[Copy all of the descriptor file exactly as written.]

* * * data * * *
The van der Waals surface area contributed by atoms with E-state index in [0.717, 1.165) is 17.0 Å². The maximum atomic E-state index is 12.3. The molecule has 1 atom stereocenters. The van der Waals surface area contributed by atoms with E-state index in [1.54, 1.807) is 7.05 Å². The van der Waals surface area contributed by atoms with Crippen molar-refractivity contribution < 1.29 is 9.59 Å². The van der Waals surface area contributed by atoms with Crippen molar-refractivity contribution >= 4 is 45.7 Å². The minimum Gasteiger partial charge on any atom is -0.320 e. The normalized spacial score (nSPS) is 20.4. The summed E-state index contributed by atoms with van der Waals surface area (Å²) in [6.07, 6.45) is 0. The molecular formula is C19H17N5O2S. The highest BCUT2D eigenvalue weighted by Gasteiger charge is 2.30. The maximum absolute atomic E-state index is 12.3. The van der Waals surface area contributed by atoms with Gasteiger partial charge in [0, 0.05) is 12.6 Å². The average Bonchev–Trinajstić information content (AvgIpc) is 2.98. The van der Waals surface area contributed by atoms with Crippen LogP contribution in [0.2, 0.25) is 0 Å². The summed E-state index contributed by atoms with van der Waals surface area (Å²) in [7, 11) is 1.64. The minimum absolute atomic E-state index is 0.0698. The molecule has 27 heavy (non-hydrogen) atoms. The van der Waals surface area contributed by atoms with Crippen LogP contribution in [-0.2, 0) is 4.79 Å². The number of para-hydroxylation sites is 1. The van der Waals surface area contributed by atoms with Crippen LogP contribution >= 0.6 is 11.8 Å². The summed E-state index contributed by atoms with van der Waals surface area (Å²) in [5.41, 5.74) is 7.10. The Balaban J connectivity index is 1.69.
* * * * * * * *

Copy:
The van der Waals surface area contributed by atoms with E-state index in [0.717, 1.165) is 17.0 Å². The maximum atomic E-state index is 12.3. The molecule has 1 atom stereocenters. The van der Waals surface area contributed by atoms with E-state index in [1.54, 1.807) is 7.05 Å². The van der Waals surface area contributed by atoms with Crippen molar-refractivity contribution < 1.29 is 9.59 Å². The van der Waals surface area contributed by atoms with Crippen molar-refractivity contribution >= 4 is 45.7 Å². The minimum Gasteiger partial charge on any atom is -0.320 e. The normalized spacial score (nSPS) is 20.4. The summed E-state index contributed by atoms with van der Waals surface area (Å²) in [6.07, 6.45) is 0. The molecular formula is C19H17N5O2S. The highest BCUT2D eigenvalue weighted by Gasteiger charge is 2.30. The maximum absolute atomic E-state index is 12.3. The van der Waals surface area contributed by atoms with Gasteiger partial charge in [0, 0.05) is 12.6 Å². The average Bonchev–Trinajstić information content (AvgIpc) is 2.98. The van der Waals surface area contributed by atoms with Crippen LogP contribution in [0.2, 0.25) is 0 Å². The summed E-state index contributed by atoms with van der Waals surface area (Å²) in [7, 11) is 1.64. The minimum absolute atomic E-state index is 0.0698. The molecule has 27 heavy (non-hydrogen) atoms. The van der Waals surface area contributed by atoms with Crippen LogP contribution in [-0.2, 0) is 4.79 Å². The number of para-hydroxylation sites is 1. The van der Waals surface area contributed by atoms with Crippen LogP contribution >= 0.6 is 11.8 Å². The summed E-state index contributed by atoms with van der Waals surface area (Å²) in [5.41, 5.74) is 7.10. The Balaban J connectivity index is 1.69.